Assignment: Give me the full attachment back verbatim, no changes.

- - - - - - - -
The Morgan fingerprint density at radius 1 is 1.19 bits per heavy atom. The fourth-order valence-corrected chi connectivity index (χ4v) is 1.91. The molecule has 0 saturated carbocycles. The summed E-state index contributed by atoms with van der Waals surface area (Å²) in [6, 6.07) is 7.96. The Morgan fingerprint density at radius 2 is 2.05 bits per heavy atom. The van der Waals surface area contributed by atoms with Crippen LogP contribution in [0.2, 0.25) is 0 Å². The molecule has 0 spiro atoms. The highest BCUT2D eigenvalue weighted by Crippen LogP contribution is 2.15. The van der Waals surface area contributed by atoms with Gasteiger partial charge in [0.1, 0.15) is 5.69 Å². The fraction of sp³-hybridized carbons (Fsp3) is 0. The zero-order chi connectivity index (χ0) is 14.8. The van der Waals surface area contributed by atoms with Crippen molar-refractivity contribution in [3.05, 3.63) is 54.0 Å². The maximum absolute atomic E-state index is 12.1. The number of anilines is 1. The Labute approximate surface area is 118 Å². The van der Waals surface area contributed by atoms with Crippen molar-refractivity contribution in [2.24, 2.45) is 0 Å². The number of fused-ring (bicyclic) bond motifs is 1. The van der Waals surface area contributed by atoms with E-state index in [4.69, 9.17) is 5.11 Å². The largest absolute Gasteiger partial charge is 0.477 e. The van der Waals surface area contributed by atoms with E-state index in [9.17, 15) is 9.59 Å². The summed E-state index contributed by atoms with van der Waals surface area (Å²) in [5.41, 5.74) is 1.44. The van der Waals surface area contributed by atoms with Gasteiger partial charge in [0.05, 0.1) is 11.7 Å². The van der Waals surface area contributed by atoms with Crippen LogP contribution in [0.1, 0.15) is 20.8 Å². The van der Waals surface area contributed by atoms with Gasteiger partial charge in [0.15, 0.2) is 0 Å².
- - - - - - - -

The Morgan fingerprint density at radius 1 is 1.19 bits per heavy atom. The fourth-order valence-corrected chi connectivity index (χ4v) is 1.91. The molecule has 0 saturated carbocycles. The summed E-state index contributed by atoms with van der Waals surface area (Å²) in [6, 6.07) is 7.96. The Morgan fingerprint density at radius 2 is 2.05 bits per heavy atom. The van der Waals surface area contributed by atoms with Crippen LogP contribution in [0.2, 0.25) is 0 Å². The molecule has 0 spiro atoms. The highest BCUT2D eigenvalue weighted by Crippen LogP contribution is 2.15. The van der Waals surface area contributed by atoms with Gasteiger partial charge in [0.1, 0.15) is 5.69 Å². The fraction of sp³-hybridized carbons (Fsp3) is 0. The zero-order chi connectivity index (χ0) is 14.8. The van der Waals surface area contributed by atoms with Crippen molar-refractivity contribution in [3.05, 3.63) is 54.0 Å². The maximum absolute atomic E-state index is 12.1. The number of anilines is 1. The Labute approximate surface area is 118 Å². The van der Waals surface area contributed by atoms with Crippen molar-refractivity contribution in [2.24, 2.45) is 0 Å². The number of fused-ring (bicyclic) bond motifs is 1. The van der Waals surface area contributed by atoms with E-state index in [4.69, 9.17) is 5.11 Å². The largest absolute Gasteiger partial charge is 0.477 e. The van der Waals surface area contributed by atoms with E-state index in [9.17, 15) is 9.59 Å². The summed E-state index contributed by atoms with van der Waals surface area (Å²) in [5.41, 5.74) is 1.44. The van der Waals surface area contributed by atoms with Gasteiger partial charge in [0.05, 0.1) is 11.7 Å². The van der Waals surface area contributed by atoms with Crippen LogP contribution in [0.1, 0.15) is 20.8 Å². The van der Waals surface area contributed by atoms with Gasteiger partial charge in [0.15, 0.2) is 0 Å².